Personal profile

Research interests

 In light of the recent COVID 19 pandemic, I have been using my expertise in innate immunity signalling and inflammation to initiate new research areas. In collaboration with several others from Glasgow University, Lincoln University and Oxford University, we have developed a new statsistical methods and artifical intellegence to predict who has the virus SARS CoV2 at a very early stage of infection using only simple blood tests. My research until now has been as an in vitro pharmacologist working on numerous projects involved with molecular mechanisms that underpin numerous disease states, such as nuclear receptors involved in inflammation.

My background has been to study vasoactive compounds that control vascular function, and over the past couple of years I have worked in multi-disciplinary groups to screen for drugs that control pancreatic diseases, both diabetes and cancer.

Supervisory Interests

With the significant changes occuring in our understanding of the COVID 19 pandemic, the majority of new projects on offer will be focused on this new area of research. It is apparent that in order to prevent future waves of disease that will occur from novel viruses, it is important to understand how our innate immunity is best equiped to both recognise new pathogens and also respond in a manner that is not deleterious to the individual. 

A large proportion of prevous research has focused on how nuclear receptors control transcription and thus control how cells respond on the long term to pathogens and chronic disease states.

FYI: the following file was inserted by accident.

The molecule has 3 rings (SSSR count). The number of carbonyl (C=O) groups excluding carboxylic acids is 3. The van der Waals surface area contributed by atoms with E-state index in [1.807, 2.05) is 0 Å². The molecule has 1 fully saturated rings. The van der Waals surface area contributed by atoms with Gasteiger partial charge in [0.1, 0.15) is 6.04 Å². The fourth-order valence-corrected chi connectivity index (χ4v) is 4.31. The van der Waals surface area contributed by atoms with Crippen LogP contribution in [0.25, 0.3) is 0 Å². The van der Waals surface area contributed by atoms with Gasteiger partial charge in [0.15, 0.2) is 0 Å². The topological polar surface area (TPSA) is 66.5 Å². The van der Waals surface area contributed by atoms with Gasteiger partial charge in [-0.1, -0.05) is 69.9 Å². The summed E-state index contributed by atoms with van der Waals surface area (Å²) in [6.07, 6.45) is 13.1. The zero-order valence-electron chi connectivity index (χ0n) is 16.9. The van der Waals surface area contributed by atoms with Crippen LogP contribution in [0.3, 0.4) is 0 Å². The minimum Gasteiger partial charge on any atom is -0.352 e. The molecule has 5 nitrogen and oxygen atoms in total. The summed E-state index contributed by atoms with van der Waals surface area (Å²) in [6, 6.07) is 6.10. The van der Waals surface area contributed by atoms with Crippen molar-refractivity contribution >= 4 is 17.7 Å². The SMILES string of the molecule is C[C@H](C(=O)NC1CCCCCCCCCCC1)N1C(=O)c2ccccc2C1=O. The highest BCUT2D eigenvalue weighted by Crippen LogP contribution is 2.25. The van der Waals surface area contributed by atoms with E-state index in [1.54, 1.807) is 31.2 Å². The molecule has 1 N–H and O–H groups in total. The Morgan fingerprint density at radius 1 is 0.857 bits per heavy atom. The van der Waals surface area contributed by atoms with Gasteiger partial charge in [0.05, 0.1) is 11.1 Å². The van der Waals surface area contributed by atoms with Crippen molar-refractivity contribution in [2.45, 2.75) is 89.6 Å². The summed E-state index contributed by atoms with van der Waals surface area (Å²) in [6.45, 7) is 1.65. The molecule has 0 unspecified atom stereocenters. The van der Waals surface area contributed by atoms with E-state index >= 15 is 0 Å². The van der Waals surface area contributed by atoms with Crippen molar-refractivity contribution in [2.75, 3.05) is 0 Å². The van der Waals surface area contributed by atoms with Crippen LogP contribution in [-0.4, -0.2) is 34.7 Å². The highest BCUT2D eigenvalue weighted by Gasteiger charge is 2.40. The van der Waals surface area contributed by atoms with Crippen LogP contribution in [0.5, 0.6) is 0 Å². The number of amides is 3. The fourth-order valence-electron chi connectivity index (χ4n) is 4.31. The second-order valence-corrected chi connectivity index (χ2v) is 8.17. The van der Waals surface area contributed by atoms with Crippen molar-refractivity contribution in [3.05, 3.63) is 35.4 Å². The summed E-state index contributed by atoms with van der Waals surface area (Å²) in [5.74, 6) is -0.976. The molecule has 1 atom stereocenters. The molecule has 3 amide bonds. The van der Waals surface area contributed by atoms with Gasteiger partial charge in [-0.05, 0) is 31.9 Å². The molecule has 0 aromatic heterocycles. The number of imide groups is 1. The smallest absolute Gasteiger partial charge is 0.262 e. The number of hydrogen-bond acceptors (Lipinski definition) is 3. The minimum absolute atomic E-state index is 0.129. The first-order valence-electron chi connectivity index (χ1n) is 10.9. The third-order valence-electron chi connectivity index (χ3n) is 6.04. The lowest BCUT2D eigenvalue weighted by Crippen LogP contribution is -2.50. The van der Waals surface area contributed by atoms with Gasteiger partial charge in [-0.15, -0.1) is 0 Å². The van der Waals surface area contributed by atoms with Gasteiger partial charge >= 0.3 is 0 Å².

Projects on offer involve:

1. Developing early diagnosis tools for highly pathogenic viruses such as SARS CoV2

2. Understanding how nuclear receptors may be manipulated to ensure a rapid response to new pathogens without harming the patient

3. Changing cell function using nuclear receptor agonists to manipulate human blood derived progenitor cells to create new organs such as lung and deepening our understanding of how PPARβδ receptors control inflammation and disease. 

Two other in vitro projects in collaboration with other universities; to isolate or identify hit compounds to control diabetes and pancreatic cancer. One set of compounds have been isolated form natural plant products from Gabon (the extract is already in use to control diabetes in humans), while the other screening cascade involves compounds have been designed via computitonal chemsitry Collaborators: Hertfordshire University and IPHAMETRA institute, Gabon.

Education/Academic qualification

Postgraduate Certificate Learning and Teaching in Higher Education, University of Hertfordshire

Award Date: 19 Sept 2014

PhD, The Role of PLC isoforms in the Regulating Differentiated function in Vascular Smooth Muscle, Imperial College London

1 Oct 20001 Oct 2003

Award Date: 30 Nov 2003

Bachelor, Biological Sciences with Microbiology, University of Warwick

Award Date: 11 Jul 1996


Dive into the research topics where Louise MacKenzie is active. These topic labels come from the works of this person. Together they form a unique fingerprint.
  • 1 Similar Profiles

Collaborations and top research areas from the last five years

Recent external collaboration on country/territory level. Dive into details by clicking on the dots or